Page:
One of the clinical investigators of the Phase 2 study, Dr. Joseph Surber, Chief Medical Officer, Southeast Regional Research Group, Columbus, GA, commented,

I was impressed by the rapid clinical effect of oral torezolid in curing severe skin infections caused by MRSA and other gram-positive pathogens. The nature of such infections usually warrants use of an IV antibiotic, but the trial results indicate that oral torezolid successfully treated these severe infections quickly and effectively.5

As Jeff completed his Kauffman fellowship, Trius Therapeutics had initiated its first Phase 1 clinical trial of Torezolid. The 88-subject single and multiple ascending dose trial would test tolerability, safety and pharmacokinetics of the oral form of the drug and compare its properties to those of Zyvox®, the only marketed drug in the oxazolidinone class. Jeff described this early clinical trial at the time:

Our goal is to demonstrate the potential of Torezolid to provide patients and clinicians with more convenient dosing and a broader safety margin than the current standard of care. Torezolid’s potential for once-daily dosing, supported by results of prior exploratory human testing in Korea and preclinical animal data, is expected to translate into an increased therapeutic index and thereby provide an important option for the treatment of serious infections caused by drug-resistant bacterial pathogens.6

As of this writing, with Phase I and Phase II trials completed, Trius is now making preparations for Phase 3 clinical trials for their lead product: torezolid phosphate (TR-701), an IV- and orally- administered second generation oxazolidinone, for the treatment of serious gram-positive bacterial infections, including those caused by methicillin-resistant Staphylococcus aureus (MRSA). According to Trius, the continuous increase in bacterial resistance to currently marketed drugs means that serious infections are becoming more difficult (if not impossible) to treat, which has led to a clear need for novel therapeutics to treat multi-drug resistant bacterial infections. Trius hopes that (TR-701) will be able to treat multiple clinical indications, including acute bacterial skin and skin structure infections (ABSSSI), community acquired bacterial pneumonia (CABP), hospital acquired pneumonia (HAP), ventilator acquired pneumonia (VAP), bacteremia, and osteomyelitis.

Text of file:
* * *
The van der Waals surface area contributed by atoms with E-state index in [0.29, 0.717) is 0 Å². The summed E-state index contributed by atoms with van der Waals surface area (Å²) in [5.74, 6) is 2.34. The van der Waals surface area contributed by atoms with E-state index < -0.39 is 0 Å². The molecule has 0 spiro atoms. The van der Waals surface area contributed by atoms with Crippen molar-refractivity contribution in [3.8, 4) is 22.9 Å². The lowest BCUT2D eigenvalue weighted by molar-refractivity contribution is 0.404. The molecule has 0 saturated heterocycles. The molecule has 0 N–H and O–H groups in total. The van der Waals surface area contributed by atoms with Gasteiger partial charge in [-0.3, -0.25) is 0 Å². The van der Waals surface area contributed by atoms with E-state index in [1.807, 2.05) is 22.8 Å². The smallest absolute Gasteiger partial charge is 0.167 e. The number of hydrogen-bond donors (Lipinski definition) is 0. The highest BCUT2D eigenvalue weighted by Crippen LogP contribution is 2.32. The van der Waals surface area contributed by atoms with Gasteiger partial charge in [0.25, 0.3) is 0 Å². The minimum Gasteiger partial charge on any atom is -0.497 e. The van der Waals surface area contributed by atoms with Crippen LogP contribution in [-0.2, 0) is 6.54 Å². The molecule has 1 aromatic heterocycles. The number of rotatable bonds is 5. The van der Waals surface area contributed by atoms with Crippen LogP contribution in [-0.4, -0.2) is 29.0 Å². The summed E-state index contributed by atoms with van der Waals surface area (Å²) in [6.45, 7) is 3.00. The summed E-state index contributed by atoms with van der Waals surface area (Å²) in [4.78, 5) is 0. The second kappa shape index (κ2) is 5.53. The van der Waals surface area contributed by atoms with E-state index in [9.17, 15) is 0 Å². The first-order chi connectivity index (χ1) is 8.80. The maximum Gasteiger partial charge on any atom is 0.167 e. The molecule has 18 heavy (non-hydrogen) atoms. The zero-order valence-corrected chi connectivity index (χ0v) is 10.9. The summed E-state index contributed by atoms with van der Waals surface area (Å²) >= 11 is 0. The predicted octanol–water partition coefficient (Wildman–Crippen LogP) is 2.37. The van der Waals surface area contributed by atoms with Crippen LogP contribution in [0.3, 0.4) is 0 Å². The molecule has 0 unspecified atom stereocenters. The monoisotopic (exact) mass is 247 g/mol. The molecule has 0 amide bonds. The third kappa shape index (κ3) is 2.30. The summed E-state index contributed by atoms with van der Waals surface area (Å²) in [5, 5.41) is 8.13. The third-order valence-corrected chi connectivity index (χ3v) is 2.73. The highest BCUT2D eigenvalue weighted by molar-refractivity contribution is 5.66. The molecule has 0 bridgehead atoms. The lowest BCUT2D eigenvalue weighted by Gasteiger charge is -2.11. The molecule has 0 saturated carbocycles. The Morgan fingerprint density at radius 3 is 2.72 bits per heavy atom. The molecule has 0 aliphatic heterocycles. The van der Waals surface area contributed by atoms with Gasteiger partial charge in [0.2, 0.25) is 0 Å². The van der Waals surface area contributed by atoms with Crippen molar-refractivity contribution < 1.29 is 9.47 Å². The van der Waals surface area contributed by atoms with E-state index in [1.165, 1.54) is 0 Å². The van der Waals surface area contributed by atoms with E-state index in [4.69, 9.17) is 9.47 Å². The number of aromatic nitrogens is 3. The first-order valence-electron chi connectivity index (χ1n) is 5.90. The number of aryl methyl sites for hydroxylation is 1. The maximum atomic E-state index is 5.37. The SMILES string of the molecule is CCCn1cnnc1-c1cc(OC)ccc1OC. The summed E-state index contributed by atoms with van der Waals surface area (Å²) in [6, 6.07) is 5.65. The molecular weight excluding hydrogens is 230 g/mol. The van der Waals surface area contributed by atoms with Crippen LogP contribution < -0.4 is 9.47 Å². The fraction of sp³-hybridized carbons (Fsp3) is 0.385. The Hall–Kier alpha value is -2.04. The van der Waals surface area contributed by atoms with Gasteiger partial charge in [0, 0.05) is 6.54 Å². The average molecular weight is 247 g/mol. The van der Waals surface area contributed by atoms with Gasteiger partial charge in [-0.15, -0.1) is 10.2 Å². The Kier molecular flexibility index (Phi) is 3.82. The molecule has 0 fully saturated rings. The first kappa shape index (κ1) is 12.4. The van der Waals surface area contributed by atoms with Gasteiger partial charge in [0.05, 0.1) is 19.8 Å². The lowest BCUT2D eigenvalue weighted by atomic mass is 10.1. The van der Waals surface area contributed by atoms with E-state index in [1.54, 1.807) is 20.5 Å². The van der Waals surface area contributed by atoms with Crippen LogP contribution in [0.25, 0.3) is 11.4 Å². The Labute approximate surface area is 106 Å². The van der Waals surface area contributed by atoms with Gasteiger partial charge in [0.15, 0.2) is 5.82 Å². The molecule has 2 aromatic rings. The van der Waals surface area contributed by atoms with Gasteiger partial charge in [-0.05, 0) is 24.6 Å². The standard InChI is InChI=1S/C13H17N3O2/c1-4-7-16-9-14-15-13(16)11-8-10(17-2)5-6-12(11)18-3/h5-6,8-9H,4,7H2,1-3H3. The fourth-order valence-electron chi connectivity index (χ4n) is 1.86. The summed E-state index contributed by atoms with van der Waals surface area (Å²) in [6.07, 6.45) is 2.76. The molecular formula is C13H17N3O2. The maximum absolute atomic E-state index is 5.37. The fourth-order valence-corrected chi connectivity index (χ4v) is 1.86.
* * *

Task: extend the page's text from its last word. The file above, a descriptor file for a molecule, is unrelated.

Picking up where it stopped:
Trius’s potential market share is striking. There is currently only one approved first generation oxazolidinone, linezolid, which is the leading branded antibiotic for serious gram-positive infections, with reported worldwide sales of $1.1 billion in 2008. As a second-generation oxazolidinone, the Trius compound is chemically differentiated from, and designed for improved potency, resistance and spectrum of activity over, the first generation of clinically developed oxazolidinones. The specific potential advantages that Trius believes torezolid phosphate (TR-701) offers include: greater potency, once daily dosing, a shorter course of therapy, in vivo bactericidal (i.e., bacterial killing) activity, lower frequency of resistance, activity against linezolid-resistant bacterial strains and an improved safety profile.